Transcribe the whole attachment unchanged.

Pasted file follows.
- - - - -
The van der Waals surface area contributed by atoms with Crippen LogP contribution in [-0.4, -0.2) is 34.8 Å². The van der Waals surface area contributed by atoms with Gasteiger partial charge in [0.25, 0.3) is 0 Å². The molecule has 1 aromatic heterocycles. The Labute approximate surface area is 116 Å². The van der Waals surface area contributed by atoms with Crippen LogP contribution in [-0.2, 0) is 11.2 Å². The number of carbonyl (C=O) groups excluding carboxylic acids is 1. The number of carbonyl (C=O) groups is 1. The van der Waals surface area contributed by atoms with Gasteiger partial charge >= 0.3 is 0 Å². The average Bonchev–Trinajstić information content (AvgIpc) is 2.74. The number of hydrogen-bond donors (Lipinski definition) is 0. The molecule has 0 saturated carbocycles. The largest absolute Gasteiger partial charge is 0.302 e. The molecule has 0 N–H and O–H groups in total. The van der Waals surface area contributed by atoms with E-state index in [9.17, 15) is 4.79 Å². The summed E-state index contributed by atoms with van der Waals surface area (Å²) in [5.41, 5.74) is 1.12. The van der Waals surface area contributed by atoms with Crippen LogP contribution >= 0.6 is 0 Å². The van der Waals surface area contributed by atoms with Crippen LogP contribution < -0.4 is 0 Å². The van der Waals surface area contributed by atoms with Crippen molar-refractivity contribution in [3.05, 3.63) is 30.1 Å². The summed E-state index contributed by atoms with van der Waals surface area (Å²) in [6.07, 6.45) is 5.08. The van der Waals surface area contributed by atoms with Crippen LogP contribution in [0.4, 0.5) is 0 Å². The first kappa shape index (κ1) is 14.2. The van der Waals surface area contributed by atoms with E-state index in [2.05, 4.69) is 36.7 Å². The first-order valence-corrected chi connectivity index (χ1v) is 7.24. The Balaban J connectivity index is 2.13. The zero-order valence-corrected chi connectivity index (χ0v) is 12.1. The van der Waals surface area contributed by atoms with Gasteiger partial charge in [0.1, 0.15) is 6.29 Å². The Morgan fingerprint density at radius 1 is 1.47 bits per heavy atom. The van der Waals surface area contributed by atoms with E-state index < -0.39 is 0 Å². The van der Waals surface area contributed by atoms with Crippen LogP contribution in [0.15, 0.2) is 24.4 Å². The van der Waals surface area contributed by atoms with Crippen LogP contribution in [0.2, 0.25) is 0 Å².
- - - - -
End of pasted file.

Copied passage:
The van der Waals surface area contributed by atoms with Crippen LogP contribution in [-0.4, -0.2) is 34.8 Å². The van der Waals surface area contributed by atoms with Gasteiger partial charge in [0.25, 0.3) is 0 Å². The molecule has 1 aromatic heterocycles. The Labute approximate surface area is 116 Å². The van der Waals surface area contributed by atoms with Crippen LogP contribution in [-0.2, 0) is 11.2 Å². The number of carbonyl (C=O) groups excluding carboxylic acids is 1. The number of carbonyl (C=O) groups is 1. The van der Waals surface area contributed by atoms with Gasteiger partial charge >= 0.3 is 0 Å². The average Bonchev–Trinajstić information content (AvgIpc) is 2.74. The number of hydrogen-bond donors (Lipinski definition) is 0. The molecule has 0 saturated carbocycles. The largest absolute Gasteiger partial charge is 0.302 e. The molecule has 0 N–H and O–H groups in total. The van der Waals surface area contributed by atoms with E-state index in [9.17, 15) is 4.79 Å². The summed E-state index contributed by atoms with van der Waals surface area (Å²) in [5.41, 5.74) is 1.12. The van der Waals surface area contributed by atoms with Crippen LogP contribution >= 0.6 is 0 Å². The van der Waals surface area contributed by atoms with Crippen LogP contribution < -0.4 is 0 Å². The van der Waals surface area contributed by atoms with Crippen molar-refractivity contribution in [3.05, 3.63) is 30.1 Å². The summed E-state index contributed by atoms with van der Waals surface area (Å²) in [6.07, 6.45) is 5.08. The van der Waals surface area contributed by atoms with Crippen LogP contribution in [0.4, 0.5) is 0 Å². The first kappa shape index (κ1) is 14.2. The van der Waals surface area contributed by atoms with E-state index in [2.05, 4.69) is 36.7 Å². The first-order valence-corrected chi connectivity index (χ1v) is 7.24. The Balaban J connectivity index is 2.13. The zero-order valence-corrected chi connectivity index (χ0v) is 12.1. The van der Waals surface area contributed by atoms with Gasteiger partial charge in [0.1, 0.15) is 6.29 Å². The Morgan fingerprint density at radius 1 is 1.47 bits per heavy atom. The van der Waals surface area contributed by atoms with E-state index < -0.39 is 0 Å². The van der Waals surface area contributed by atoms with Crippen LogP contribution in [0.15, 0.2) is 24.4 Å². The van der Waals surface area contributed by atoms with Crippen LogP contribution in [0.2, 0.25) is 0 Å².